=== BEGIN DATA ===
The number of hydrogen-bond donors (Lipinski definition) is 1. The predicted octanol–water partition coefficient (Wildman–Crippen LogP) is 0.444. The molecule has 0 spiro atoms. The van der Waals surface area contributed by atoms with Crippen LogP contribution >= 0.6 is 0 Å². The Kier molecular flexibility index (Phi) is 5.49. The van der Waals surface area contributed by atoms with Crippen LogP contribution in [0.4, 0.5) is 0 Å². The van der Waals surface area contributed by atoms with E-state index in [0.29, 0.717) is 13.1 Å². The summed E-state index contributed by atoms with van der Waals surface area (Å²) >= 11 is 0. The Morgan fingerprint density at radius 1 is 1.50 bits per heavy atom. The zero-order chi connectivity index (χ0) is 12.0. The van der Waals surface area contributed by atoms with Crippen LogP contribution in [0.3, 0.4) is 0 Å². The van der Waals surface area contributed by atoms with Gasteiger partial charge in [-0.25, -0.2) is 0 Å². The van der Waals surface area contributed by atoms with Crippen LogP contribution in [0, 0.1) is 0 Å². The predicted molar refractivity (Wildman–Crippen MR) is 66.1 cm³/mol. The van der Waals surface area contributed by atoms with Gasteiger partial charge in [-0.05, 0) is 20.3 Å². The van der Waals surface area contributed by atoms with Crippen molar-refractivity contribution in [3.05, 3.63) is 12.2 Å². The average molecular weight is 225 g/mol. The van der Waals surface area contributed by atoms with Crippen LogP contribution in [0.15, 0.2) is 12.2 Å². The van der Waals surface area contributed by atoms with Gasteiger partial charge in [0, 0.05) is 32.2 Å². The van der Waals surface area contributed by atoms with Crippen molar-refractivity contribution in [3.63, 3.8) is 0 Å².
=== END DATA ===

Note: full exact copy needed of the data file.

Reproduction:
The number of hydrogen-bond donors (Lipinski definition) is 1. The predicted octanol–water partition coefficient (Wildman–Crippen LogP) is 0.444. The molecule has 0 spiro atoms. The van der Waals surface area contributed by atoms with Crippen LogP contribution >= 0.6 is 0 Å². The Kier molecular flexibility index (Phi) is 5.49. The van der Waals surface area contributed by atoms with Crippen LogP contribution in [0.4, 0.5) is 0 Å². The van der Waals surface area contributed by atoms with E-state index in [0.29, 0.717) is 13.1 Å². The summed E-state index contributed by atoms with van der Waals surface area (Å²) >= 11 is 0. The Morgan fingerprint density at radius 1 is 1.50 bits per heavy atom. The zero-order chi connectivity index (χ0) is 12.0. The van der Waals surface area contributed by atoms with Crippen LogP contribution in [0.3, 0.4) is 0 Å². The van der Waals surface area contributed by atoms with Gasteiger partial charge in [-0.25, -0.2) is 0 Å². The van der Waals surface area contributed by atoms with Crippen LogP contribution in [0, 0.1) is 0 Å². The predicted molar refractivity (Wildman–Crippen MR) is 66.1 cm³/mol. The van der Waals surface area contributed by atoms with Gasteiger partial charge in [-0.05, 0) is 20.3 Å². The van der Waals surface area contributed by atoms with Crippen molar-refractivity contribution in [3.05, 3.63) is 12.2 Å². The average molecular weight is 225 g/mol. The van der Waals surface area contributed by atoms with Crippen LogP contribution in [0.15, 0.2) is 12.2 Å². The van der Waals surface area contributed by atoms with Gasteiger partial charge in [0, 0.05) is 32.2 Å². The van der Waals surface area contributed by atoms with Crippen molar-refractivity contribution in [3.63, 3.8) is 0 Å².